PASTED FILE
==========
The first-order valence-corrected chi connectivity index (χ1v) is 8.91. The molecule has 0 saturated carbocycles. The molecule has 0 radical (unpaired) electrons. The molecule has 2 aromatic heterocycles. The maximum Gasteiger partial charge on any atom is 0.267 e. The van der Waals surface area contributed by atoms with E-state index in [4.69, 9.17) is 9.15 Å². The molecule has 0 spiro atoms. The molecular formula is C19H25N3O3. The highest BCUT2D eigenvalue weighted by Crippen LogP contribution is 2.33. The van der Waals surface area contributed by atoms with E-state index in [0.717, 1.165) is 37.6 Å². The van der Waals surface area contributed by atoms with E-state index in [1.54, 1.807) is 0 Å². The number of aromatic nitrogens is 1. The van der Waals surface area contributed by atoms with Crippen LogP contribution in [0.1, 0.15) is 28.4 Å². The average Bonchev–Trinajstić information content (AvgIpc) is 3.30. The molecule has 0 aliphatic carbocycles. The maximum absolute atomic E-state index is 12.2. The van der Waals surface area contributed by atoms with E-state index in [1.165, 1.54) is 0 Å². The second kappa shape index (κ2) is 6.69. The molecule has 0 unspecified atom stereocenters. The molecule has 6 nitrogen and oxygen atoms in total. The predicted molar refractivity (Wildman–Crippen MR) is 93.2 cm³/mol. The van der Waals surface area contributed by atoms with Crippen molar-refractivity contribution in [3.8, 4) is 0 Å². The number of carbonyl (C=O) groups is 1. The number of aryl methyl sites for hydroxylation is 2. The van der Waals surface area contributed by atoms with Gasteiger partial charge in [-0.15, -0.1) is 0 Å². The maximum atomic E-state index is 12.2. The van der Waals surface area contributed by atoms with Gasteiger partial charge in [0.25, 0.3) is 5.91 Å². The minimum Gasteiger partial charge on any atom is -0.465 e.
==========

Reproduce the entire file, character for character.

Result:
The first-order valence-corrected chi connectivity index (χ1v) is 8.91. The molecule has 0 saturated carbocycles. The molecule has 0 radical (unpaired) electrons. The molecule has 2 aromatic heterocycles. The maximum Gasteiger partial charge on any atom is 0.267 e. The van der Waals surface area contributed by atoms with E-state index in [4.69, 9.17) is 9.15 Å². The molecule has 0 spiro atoms. The molecular formula is C19H25N3O3. The highest BCUT2D eigenvalue weighted by Crippen LogP contribution is 2.33. The van der Waals surface area contributed by atoms with E-state index in [0.717, 1.165) is 37.6 Å². The van der Waals surface area contributed by atoms with E-state index in [1.54, 1.807) is 0 Å². The number of aromatic nitrogens is 1. The van der Waals surface area contributed by atoms with Crippen LogP contribution in [0.1, 0.15) is 28.4 Å². The average Bonchev–Trinajstić information content (AvgIpc) is 3.30. The molecule has 0 aliphatic carbocycles. The maximum absolute atomic E-state index is 12.2. The van der Waals surface area contributed by atoms with E-state index in [1.165, 1.54) is 0 Å². The second kappa shape index (κ2) is 6.69. The molecule has 0 unspecified atom stereocenters. The molecule has 6 nitrogen and oxygen atoms in total. The predicted molar refractivity (Wildman–Crippen MR) is 93.2 cm³/mol. The van der Waals surface area contributed by atoms with Crippen molar-refractivity contribution in [3.8, 4) is 0 Å². The number of carbonyl (C=O) groups is 1. The number of aryl methyl sites for hydroxylation is 2. The van der Waals surface area contributed by atoms with Gasteiger partial charge in [-0.15, -0.1) is 0 Å². The maximum atomic E-state index is 12.2. The van der Waals surface area contributed by atoms with Gasteiger partial charge in [0.25, 0.3) is 5.91 Å². The minimum Gasteiger partial charge on any atom is -0.465 e.